County coroner and mortician Jack Bond began uncovering a few disturbing details on the embalming table. Bond was experienced in his field and had seen plenty of suicides and fatal gunshots…but he could not find a such a wound, which should have been hard to miss if produced by a shotgun.

And then there’s the ring…the gold Masonic ring inscribed with the name “Clarence Roberts,” which was found beneath the body. How could this ring, which had a much lower melting point than human bone, have survived a fire that had burned off this man’s limbs?

Things just didn’t add up. Bond refused to sign a death certificate reporting suicide without a wound to prove it.

Indiana State Police took on the case. Medical forensic experts compared Clarence’s old dental X-rays to those of the dead man. No match.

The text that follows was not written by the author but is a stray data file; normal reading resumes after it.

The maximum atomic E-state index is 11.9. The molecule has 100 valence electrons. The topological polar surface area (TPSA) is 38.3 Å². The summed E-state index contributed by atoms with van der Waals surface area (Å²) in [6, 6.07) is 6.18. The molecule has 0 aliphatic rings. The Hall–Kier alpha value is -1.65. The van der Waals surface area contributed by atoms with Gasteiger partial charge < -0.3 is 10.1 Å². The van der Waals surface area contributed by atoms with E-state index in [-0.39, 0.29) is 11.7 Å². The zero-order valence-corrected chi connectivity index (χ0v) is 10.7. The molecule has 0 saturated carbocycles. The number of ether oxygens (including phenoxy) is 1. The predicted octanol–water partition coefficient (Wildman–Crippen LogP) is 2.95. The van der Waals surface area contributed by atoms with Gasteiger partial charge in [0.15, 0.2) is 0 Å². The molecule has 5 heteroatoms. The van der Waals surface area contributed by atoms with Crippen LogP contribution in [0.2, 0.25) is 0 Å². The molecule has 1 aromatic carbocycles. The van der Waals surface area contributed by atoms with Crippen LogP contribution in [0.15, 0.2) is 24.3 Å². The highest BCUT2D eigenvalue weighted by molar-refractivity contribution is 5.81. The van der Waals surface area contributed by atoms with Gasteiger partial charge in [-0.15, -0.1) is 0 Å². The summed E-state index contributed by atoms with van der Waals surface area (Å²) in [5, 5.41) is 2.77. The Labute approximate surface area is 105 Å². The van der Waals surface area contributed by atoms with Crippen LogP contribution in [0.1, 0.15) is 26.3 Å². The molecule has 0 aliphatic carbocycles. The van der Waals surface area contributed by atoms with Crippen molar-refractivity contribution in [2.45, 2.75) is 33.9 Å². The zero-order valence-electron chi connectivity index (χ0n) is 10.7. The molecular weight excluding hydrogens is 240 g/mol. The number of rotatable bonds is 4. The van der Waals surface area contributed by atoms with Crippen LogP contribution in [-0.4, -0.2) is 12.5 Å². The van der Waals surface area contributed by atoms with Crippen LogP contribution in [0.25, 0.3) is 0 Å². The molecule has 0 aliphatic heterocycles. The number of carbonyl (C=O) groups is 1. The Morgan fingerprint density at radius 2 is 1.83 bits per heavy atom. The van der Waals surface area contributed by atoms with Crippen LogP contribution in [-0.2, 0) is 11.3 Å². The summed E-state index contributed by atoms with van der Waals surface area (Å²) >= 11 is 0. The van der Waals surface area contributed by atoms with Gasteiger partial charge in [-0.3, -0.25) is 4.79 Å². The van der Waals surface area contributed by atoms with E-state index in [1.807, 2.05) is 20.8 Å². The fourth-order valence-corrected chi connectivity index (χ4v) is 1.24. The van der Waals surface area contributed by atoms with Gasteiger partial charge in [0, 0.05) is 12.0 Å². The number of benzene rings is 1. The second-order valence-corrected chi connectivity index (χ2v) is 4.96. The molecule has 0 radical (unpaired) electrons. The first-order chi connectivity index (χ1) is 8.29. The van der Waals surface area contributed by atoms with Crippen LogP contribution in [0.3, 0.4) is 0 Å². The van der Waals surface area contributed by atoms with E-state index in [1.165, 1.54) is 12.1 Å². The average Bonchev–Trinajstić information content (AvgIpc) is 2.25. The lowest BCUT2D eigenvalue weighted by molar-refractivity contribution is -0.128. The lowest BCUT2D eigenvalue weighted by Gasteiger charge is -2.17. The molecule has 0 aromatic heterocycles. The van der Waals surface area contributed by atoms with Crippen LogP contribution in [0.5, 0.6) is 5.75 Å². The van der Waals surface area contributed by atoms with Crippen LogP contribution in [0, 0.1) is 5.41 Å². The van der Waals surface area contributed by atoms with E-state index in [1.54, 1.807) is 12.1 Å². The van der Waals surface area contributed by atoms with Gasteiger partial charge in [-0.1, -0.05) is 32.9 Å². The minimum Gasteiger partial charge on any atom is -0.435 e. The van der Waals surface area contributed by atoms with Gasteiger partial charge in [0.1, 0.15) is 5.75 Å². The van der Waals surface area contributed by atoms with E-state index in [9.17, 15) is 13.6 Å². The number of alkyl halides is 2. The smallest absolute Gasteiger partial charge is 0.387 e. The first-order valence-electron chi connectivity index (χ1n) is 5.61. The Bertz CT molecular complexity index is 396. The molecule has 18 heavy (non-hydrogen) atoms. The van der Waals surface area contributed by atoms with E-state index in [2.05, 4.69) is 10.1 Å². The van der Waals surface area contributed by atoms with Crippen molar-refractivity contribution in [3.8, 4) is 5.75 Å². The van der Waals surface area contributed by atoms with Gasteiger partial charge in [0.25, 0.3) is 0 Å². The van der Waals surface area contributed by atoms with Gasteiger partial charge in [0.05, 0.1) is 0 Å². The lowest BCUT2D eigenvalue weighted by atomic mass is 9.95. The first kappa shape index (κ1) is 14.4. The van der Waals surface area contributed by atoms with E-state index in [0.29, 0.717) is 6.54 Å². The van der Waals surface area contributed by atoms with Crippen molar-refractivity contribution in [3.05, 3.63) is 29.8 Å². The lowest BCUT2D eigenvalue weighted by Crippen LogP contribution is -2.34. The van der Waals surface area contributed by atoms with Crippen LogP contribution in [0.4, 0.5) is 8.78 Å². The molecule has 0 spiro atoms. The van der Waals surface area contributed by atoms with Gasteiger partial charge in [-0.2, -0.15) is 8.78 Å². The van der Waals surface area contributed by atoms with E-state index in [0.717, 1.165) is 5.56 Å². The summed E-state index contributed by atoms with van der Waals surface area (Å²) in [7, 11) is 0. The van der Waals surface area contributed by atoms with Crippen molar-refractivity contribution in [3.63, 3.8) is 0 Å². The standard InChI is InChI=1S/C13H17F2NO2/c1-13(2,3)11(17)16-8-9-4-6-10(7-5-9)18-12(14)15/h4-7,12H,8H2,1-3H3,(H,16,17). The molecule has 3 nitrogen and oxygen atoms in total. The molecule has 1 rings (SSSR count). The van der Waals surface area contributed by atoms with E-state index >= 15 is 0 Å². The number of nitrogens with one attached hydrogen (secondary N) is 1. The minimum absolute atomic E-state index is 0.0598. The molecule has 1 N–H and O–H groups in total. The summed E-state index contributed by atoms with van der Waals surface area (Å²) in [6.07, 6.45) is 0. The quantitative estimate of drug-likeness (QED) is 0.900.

Blood samples taken during the autopsy showed blood type AB. Blood samples taken from Clarence’s family revealed he could not possibly have had an AB blood type.

The unidentified corpse was buried in an unmarked grave.

There are several theories swirling about out there, but the one most authorities believe is this: Roberts feared losing everything, but he was too prideful to kill himself, yet unwilling to face the mountainous debt he had accrued. Clarence staged “his” death by killing a homeless man, sawing off the man’s arms and legs, and strategically placing the shotgun next to the body before torching the place.

Gruesome? Yes. Probable? Also yes.

Police discovered that Clarence had recently purchased a $1 million life insurance policy, which named Geneva as the beneficiary. Under the questionable circumstances, the insurance company denied Geneva the cash. She took a job as a lowly dishwasher, but police continued constant surveillance, as they believed she had been in on the crime and that Clarence, who had apparently fled, would come back to her eventually.